Ida Vitale

English versions by Tanya Huntington


For years, to have enjoyed both the error
and its mending,
to have been able to speak and walk freely,
and existed without mutilation,
and entered churches, or not,
and read, heard music that is dear to me,
to have been at night a being, as in the light of day.
Not to have been married in a transaction
measured by goats,
not to have endured being governed by relatives,
or legal lapidation.
Never to have to march again
or ever condone words
that sow filaments of iron
in the bloodstream.
To discover on your own
another being, unforeseen
over the bridge of your gaze.
To be human and a woman, no more, no less.



The poem was there, in mid-air,
tenuous, imprecise.
Also imprecise
was the arrival of the nocturnal moth,
neither beautiful nor ominous,
lost among the folding paper screens.
The unraveled, flimsy ribbon of words,
dispelled with her.
Will either of them ever return?
Perhaps sometime during the night,
when I no longer want to write
anything more ominous
than a moth hiding
to avoid the light,
as all Joys do.


Slow Obstacles

If this evening’s poem
were mineral, a stone
falling towards a magnet
within a haven so very deep;

if it were a fruit required
to assuage someone’s hunger,
and right on time, both hunger
and poem would ripen;

if it were the bird that lives by its wing,
if it were the wing that sustains the bird,
if nearby, there were a sea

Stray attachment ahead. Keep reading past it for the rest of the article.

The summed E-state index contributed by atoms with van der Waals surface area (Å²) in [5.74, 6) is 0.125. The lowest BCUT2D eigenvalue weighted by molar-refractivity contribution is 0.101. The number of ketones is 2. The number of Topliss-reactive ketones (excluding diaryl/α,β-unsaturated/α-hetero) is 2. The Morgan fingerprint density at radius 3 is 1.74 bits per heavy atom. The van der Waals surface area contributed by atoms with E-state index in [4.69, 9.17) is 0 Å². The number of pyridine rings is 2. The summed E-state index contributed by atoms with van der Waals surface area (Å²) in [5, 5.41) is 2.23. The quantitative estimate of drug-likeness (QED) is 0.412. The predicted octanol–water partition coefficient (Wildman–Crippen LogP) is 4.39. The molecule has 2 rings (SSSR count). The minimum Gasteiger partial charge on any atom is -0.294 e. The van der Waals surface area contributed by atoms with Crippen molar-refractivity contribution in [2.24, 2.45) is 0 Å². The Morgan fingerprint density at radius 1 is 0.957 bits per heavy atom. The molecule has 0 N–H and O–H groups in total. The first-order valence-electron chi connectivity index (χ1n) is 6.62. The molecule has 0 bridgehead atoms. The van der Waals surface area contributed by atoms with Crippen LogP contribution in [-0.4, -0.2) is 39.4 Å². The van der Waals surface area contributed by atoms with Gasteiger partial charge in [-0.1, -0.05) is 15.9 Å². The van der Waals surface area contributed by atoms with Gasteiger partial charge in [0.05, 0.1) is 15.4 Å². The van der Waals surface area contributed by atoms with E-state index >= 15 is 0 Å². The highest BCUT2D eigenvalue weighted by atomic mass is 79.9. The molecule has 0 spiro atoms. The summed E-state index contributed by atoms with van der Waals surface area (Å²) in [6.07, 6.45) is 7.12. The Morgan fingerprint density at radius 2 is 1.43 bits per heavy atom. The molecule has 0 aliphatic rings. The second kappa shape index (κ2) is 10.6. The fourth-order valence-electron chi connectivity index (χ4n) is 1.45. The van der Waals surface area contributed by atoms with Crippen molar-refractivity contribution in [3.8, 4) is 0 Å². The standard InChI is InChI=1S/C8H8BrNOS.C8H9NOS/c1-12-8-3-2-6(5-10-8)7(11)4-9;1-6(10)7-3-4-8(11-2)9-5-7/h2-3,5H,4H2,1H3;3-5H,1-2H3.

and the cry of gulls at twilight
were to strike the awaited hour;

if the ferns of today
—not the sort stored by time as fossils—
could be kept green by my word;
if everything were natural and kind…

And yet, these uncertain itineraries
are dispersed with no clear meaning.
We have become nomads
with no splendors to our crossing,
aimless inside the poem.


Ida Vitale is a prolific writer from Montevideo. Born in 1923, she played an important role in the Uruguayan art movement known as the Generation of ’45. Vitale fled to Mexico City  in 1973 for political asylum after a military junta took power in Uruguay. She currently resides in Austin, TX. Her many awards include the Premio Internacional de Poesía García Lorca, Premio de Reina Sofía de Poesía Iberoamericana and most recently, the Premio FIL de Lenguas Romances.

Copy Right: Literal Publishing

Posted: October 2, 2018 at 9:36 pm

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